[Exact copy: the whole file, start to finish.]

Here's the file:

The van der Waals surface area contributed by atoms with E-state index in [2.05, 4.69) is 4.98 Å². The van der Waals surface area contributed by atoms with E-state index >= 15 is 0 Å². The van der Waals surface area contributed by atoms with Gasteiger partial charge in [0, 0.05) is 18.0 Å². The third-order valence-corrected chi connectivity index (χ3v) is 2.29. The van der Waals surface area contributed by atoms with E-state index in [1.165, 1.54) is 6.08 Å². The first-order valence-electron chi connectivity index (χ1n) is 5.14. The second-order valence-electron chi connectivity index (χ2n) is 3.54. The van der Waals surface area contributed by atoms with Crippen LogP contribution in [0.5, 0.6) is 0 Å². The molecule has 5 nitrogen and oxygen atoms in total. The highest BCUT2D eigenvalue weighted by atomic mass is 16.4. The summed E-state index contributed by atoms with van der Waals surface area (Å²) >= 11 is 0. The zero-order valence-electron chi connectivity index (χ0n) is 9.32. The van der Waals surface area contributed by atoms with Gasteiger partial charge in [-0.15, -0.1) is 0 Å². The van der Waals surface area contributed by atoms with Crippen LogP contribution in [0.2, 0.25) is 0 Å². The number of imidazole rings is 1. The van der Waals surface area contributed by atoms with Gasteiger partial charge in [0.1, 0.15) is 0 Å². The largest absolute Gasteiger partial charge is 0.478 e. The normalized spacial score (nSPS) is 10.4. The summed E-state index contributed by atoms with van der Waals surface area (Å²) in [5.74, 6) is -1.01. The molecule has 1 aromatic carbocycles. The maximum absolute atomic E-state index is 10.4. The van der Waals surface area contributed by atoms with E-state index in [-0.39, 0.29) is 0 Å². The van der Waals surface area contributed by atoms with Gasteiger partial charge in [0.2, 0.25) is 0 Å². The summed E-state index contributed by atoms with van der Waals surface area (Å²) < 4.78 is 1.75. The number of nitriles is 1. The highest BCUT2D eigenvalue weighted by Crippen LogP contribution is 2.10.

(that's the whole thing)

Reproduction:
The van der Waals surface area contributed by atoms with E-state index in [2.05, 4.69) is 4.98 Å². The van der Waals surface area contributed by atoms with E-state index >= 15 is 0 Å². The van der Waals surface area contributed by atoms with Gasteiger partial charge in [0, 0.05) is 18.0 Å². The third-order valence-corrected chi connectivity index (χ3v) is 2.29. The van der Waals surface area contributed by atoms with E-state index in [1.165, 1.54) is 6.08 Å². The first-order valence-electron chi connectivity index (χ1n) is 5.14. The second-order valence-electron chi connectivity index (χ2n) is 3.54. The van der Waals surface area contributed by atoms with Crippen LogP contribution in [0.5, 0.6) is 0 Å². The molecule has 5 nitrogen and oxygen atoms in total. The highest BCUT2D eigenvalue weighted by atomic mass is 16.4. The summed E-state index contributed by atoms with van der Waals surface area (Å²) >= 11 is 0. The zero-order valence-electron chi connectivity index (χ0n) is 9.32. The van der Waals surface area contributed by atoms with Gasteiger partial charge in [-0.15, -0.1) is 0 Å². The van der Waals surface area contributed by atoms with Crippen LogP contribution in [0.2, 0.25) is 0 Å². The number of imidazole rings is 1. The van der Waals surface area contributed by atoms with Gasteiger partial charge in [0.1, 0.15) is 0 Å². The largest absolute Gasteiger partial charge is 0.478 e. The normalized spacial score (nSPS) is 10.4. The summed E-state index contributed by atoms with van der Waals surface area (Å²) in [5.74, 6) is -1.01. The molecule has 1 aromatic carbocycles. The maximum absolute atomic E-state index is 10.4. The van der Waals surface area contributed by atoms with E-state index in [-0.39, 0.29) is 0 Å². The van der Waals surface area contributed by atoms with Gasteiger partial charge in [0.2, 0.25) is 0 Å². The summed E-state index contributed by atoms with van der Waals surface area (Å²) < 4.78 is 1.75. The number of nitriles is 1. The highest BCUT2D eigenvalue weighted by Crippen LogP contribution is 2.10.